THE STORY OF BART – Mirth, Marvel and Maud

In London theatre, Musicals, Opinion, Reviews by Jonathan BazLeave a Comment


Mirth, Marvel and Maud, London – until 9 April 2017

On the hottest weekend of the year so far, it says much for the combined talents of John Barr and the much missed Lionel Bart, that Walthamstow’s quirky Mirth, Marvel and Maud venue was sold out to hear Barr’s take on the man who was to become one of England’s most successful composers of the last century.

Simon Hanning’s debut play is a meticulously researched biopic with Barr assuming the role of the songwriter throughout. The evening’s first half charts Bart’s rise from writing songs for Tommy Steele (Little White Bull anyone?) and Cliff Richard (Living Doll) through to the acclaim of the West End, Broadway and Hollywood that was to come from Oliver!

The script is sprinkled with as many songs as anecdotes – who knew for example that Bart could not write music? He would hum out a tune on his kazoo, while his good friend Eric Roberts (who was to score most of the Carry On movies) transcribed the melodies to written manuscript.

Bart’s compositions were (for the most part) inspired and in Barr, whose stage debut aged 12 had been in Cameron Mackintosh’s 1977 revival of Oliver! and who was himself to meet Bart on several occasions, the casting is as inspired. Barr’s love for Bart’s work is almost tangible and when he dons one of the evening’s many hats, he truly inhabits the man’s persona.

It’s not just a one man show however. While Barr is virtually onstage from start to finish, relating all the narrative, there is sung support from Oli Reynolds as an impressive Cliff, from Sophie Isaacs whose vocal beauty in copying Barbara Windsor was breathtaking and finally from the always excellent Jodie Jacobs who from time to time pops up either covering Judy Garland’s Maggie May or else as a show-stopping Nancy.

It’s worth noting here that Barbara Windsor who knew Bart well has worked closely with both Barr and Hanning in the show’s development and that in a remarkable coincidence, Jacobs is a cousin of Georgia Brown who’d created the role of Nancy on the London stage.

The show’s second half profiles Bart’s decline. The fortune that he’d earned from his 60’s success having been squandered on drugs and partying – with perhaps the most heartbreaking revelation being that, in dire straits, Bart sold the rights to his catalogue royalties to Max Bygraves for a paltry £1,000 with Bygraves soon to sell them on for more than a million. In act 2, as Barr sings plaintively Where Is Love?, the Oliver! classic is stripped back to reveal a level of pathos previously undiscovered and Barr reduces his audience to tears.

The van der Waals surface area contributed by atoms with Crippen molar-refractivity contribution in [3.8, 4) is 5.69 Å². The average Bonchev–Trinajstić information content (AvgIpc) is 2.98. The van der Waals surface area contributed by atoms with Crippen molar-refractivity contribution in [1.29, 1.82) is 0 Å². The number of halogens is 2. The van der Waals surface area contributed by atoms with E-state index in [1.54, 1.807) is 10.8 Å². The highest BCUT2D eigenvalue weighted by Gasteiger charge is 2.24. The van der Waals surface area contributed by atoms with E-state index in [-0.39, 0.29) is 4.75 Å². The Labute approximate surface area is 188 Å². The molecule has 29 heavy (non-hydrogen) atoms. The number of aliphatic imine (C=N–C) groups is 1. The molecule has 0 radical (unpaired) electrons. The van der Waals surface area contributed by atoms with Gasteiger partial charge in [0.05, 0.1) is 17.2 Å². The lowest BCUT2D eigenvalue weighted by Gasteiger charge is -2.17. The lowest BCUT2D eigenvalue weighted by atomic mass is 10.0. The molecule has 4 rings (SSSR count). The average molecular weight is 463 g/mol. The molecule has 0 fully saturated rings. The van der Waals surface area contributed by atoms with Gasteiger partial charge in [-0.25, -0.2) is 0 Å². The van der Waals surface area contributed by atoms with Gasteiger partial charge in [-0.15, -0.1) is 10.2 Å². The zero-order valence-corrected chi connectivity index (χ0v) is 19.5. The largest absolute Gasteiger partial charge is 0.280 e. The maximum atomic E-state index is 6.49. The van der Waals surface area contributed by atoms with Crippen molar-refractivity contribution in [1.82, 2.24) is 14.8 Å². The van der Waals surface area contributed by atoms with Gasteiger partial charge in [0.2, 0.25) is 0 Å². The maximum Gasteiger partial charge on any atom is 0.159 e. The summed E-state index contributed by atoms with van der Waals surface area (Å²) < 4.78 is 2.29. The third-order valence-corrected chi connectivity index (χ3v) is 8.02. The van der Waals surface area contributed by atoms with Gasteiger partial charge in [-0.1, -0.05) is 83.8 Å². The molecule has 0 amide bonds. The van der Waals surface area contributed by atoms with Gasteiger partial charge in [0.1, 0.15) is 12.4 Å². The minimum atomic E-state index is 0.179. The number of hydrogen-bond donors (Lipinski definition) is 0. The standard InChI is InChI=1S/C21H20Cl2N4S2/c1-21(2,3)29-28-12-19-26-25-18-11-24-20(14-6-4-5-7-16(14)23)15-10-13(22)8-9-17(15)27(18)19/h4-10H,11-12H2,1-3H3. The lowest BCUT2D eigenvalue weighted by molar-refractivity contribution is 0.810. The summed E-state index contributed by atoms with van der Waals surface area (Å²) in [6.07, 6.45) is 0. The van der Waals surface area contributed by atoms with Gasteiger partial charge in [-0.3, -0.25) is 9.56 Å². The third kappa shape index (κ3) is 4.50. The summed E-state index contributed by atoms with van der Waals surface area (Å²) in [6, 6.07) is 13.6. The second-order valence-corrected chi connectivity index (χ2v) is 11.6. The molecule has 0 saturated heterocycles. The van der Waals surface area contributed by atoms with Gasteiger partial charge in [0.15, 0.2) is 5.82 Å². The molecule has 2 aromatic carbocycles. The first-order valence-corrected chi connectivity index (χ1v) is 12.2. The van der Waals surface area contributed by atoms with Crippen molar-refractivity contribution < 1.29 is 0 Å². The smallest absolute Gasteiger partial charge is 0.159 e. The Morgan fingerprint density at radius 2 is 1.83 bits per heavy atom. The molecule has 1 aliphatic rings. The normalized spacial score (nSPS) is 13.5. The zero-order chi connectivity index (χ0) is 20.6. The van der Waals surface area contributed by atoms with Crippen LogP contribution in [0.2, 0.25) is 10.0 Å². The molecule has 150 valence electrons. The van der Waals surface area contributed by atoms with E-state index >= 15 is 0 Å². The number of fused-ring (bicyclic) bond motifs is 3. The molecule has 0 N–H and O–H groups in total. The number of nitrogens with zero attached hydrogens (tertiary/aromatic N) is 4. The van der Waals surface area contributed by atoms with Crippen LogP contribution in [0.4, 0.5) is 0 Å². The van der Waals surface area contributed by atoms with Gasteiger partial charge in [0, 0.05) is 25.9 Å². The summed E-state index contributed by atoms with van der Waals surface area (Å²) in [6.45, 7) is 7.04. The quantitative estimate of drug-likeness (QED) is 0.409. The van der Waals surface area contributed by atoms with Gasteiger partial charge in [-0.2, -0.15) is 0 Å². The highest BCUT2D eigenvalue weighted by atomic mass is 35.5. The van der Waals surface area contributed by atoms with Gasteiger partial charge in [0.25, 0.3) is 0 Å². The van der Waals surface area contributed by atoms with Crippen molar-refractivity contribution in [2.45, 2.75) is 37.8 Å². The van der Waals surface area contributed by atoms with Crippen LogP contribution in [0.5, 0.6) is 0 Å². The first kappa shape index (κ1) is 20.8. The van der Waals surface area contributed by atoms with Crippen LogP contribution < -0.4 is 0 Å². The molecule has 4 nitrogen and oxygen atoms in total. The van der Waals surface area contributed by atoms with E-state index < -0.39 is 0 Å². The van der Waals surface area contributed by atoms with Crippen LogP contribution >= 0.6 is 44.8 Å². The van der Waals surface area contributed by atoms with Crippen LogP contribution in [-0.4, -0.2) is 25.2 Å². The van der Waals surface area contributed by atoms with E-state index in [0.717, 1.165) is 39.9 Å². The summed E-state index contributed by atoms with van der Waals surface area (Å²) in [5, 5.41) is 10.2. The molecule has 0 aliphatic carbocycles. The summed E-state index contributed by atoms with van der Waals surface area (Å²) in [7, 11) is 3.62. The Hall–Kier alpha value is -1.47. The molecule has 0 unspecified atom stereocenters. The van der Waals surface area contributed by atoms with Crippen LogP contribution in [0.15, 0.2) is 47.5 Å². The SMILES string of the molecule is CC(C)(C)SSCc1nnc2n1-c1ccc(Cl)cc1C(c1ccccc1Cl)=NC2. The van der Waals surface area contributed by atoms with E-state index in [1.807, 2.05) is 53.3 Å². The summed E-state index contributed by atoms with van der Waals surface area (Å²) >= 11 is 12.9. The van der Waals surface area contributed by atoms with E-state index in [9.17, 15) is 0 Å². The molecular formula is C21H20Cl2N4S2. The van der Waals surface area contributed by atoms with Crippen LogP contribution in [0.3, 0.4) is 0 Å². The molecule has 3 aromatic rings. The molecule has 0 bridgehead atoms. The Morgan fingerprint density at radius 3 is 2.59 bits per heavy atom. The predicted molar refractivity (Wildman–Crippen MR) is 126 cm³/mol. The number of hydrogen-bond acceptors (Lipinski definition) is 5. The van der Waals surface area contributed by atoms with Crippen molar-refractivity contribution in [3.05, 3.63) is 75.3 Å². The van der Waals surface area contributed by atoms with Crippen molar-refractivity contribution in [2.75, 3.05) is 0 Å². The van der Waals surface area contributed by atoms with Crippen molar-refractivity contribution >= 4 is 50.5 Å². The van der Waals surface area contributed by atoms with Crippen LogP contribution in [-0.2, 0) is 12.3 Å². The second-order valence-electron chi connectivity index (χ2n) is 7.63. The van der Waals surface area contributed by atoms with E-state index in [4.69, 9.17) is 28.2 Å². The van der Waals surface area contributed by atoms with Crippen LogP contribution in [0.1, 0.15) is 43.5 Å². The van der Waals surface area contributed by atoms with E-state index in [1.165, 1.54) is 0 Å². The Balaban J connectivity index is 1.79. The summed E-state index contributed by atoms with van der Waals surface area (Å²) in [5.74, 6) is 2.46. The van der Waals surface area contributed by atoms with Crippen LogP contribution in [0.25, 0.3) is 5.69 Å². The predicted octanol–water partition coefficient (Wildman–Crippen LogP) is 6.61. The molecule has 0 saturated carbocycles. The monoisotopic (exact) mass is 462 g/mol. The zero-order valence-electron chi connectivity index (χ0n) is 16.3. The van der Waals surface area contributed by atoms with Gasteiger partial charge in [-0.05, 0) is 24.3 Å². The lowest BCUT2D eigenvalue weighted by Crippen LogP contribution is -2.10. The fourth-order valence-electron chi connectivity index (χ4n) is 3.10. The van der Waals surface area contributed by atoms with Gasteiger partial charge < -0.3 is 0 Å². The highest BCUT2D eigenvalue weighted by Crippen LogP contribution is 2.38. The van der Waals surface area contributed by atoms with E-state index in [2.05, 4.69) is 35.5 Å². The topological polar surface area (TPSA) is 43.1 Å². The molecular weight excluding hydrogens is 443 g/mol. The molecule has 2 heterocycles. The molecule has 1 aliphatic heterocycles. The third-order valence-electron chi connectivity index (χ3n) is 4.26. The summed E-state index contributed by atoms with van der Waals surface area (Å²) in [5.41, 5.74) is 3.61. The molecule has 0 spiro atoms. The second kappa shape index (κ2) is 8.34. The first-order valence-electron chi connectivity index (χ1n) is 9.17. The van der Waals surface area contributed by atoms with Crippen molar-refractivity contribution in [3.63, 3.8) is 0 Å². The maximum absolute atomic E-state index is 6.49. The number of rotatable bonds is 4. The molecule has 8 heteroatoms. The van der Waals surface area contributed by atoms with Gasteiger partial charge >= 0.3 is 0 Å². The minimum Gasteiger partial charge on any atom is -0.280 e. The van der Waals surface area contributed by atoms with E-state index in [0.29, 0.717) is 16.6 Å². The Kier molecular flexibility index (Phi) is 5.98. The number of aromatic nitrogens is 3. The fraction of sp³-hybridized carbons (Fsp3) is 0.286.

Barr went on to relate that when Cameron Mackintosh re-staged Oliver! at the London Palladium in 1994, he generously cut Bart in for a share of the show’s profits, as an act of sheer kindness.
The evening was to wrap up with a rousing Oliver! sung along tribute by the full cast with Noam Galperin’s band, who had been on immaculate form throughout, sending the audience on their way with toes tapping.

There is talk of the show taking a limited tour of the UK. Putting it simply – this has to happen. The gig may still be a little rough at the edges but nothing that can’t be sorted. In the hands of John Barr, The Story of Bart is nothing short of sensational musical theatre.

Jonathan Baz
Theatre critic Jonathan Baz is London-based but with a coverage that extends well beyond the capital. He enjoys reviewing new writing as much as seeing fresh interpretations of well-known plays and musicals. Jonathan’s broad interest in theatre has taken him to Alabama to write about the history behind The Scottsboro Boys, as well as driving the stream train in the stage production of The Railway Children! His recent interviews have included John Kander, Stephen Mear and Cynthia Erivo. Away from the theatre, Jonathan is a practising Chartered Accountant with numerous clients in the entertainment industries. Jonathan blogs at www.jonathanbaz.com.
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Jonathan Baz
Theatre critic Jonathan Baz is London-based but with a coverage that extends well beyond the capital. He enjoys reviewing new writing as much as seeing fresh interpretations of well-known plays and musicals. Jonathan’s broad interest in theatre has taken him to Alabama to write about the history behind The Scottsboro Boys, as well as driving the stream train in the stage production of The Railway Children! His recent interviews have included John Kander, Stephen Mear and Cynthia Erivo. Away from the theatre, Jonathan is a practising Chartered Accountant with numerous clients in the entertainment industries. Jonathan blogs at www.jonathanbaz.com.